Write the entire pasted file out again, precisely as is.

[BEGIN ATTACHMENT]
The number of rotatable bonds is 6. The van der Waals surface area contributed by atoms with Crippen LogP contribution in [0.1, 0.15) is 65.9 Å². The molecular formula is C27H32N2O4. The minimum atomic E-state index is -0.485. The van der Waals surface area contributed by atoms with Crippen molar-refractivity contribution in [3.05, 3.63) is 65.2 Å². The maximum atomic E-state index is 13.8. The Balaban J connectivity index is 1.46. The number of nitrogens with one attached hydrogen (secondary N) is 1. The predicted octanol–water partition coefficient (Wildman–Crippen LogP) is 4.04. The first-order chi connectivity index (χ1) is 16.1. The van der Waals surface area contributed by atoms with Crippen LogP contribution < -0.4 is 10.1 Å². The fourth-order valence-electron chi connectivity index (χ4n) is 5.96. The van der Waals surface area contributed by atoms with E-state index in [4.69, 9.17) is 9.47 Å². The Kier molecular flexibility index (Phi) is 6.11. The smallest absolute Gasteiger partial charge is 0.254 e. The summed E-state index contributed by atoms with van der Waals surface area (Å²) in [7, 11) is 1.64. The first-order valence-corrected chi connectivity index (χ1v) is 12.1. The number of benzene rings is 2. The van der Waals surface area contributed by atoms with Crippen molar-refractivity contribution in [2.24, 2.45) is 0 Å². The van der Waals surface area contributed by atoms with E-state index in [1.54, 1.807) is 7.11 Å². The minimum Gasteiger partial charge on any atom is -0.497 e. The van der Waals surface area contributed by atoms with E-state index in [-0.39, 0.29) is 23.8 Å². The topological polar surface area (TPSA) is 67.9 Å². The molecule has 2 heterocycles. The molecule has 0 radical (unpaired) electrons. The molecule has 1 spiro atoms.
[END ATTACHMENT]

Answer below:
The number of rotatable bonds is 6. The van der Waals surface area contributed by atoms with Crippen LogP contribution in [0.1, 0.15) is 65.9 Å². The molecular formula is C27H32N2O4. The minimum atomic E-state index is -0.485. The van der Waals surface area contributed by atoms with Crippen molar-refractivity contribution in [3.05, 3.63) is 65.2 Å². The maximum atomic E-state index is 13.8. The Balaban J connectivity index is 1.46. The number of nitrogens with one attached hydrogen (secondary N) is 1. The predicted octanol–water partition coefficient (Wildman–Crippen LogP) is 4.04. The first-order chi connectivity index (χ1) is 16.1. The van der Waals surface area contributed by atoms with Crippen LogP contribution < -0.4 is 10.1 Å². The fourth-order valence-electron chi connectivity index (χ4n) is 5.96. The van der Waals surface area contributed by atoms with E-state index in [4.69, 9.17) is 9.47 Å². The Kier molecular flexibility index (Phi) is 6.11. The smallest absolute Gasteiger partial charge is 0.254 e. The summed E-state index contributed by atoms with van der Waals surface area (Å²) in [7, 11) is 1.64. The first-order valence-corrected chi connectivity index (χ1v) is 12.1. The number of benzene rings is 2. The van der Waals surface area contributed by atoms with Crippen molar-refractivity contribution in [2.24, 2.45) is 0 Å². The van der Waals surface area contributed by atoms with E-state index in [1.54, 1.807) is 7.11 Å². The minimum Gasteiger partial charge on any atom is -0.497 e. The van der Waals surface area contributed by atoms with E-state index in [-0.39, 0.29) is 23.8 Å². The topological polar surface area (TPSA) is 67.9 Å². The molecule has 2 heterocycles. The molecule has 0 radical (unpaired) electrons. The molecule has 1 spiro atoms.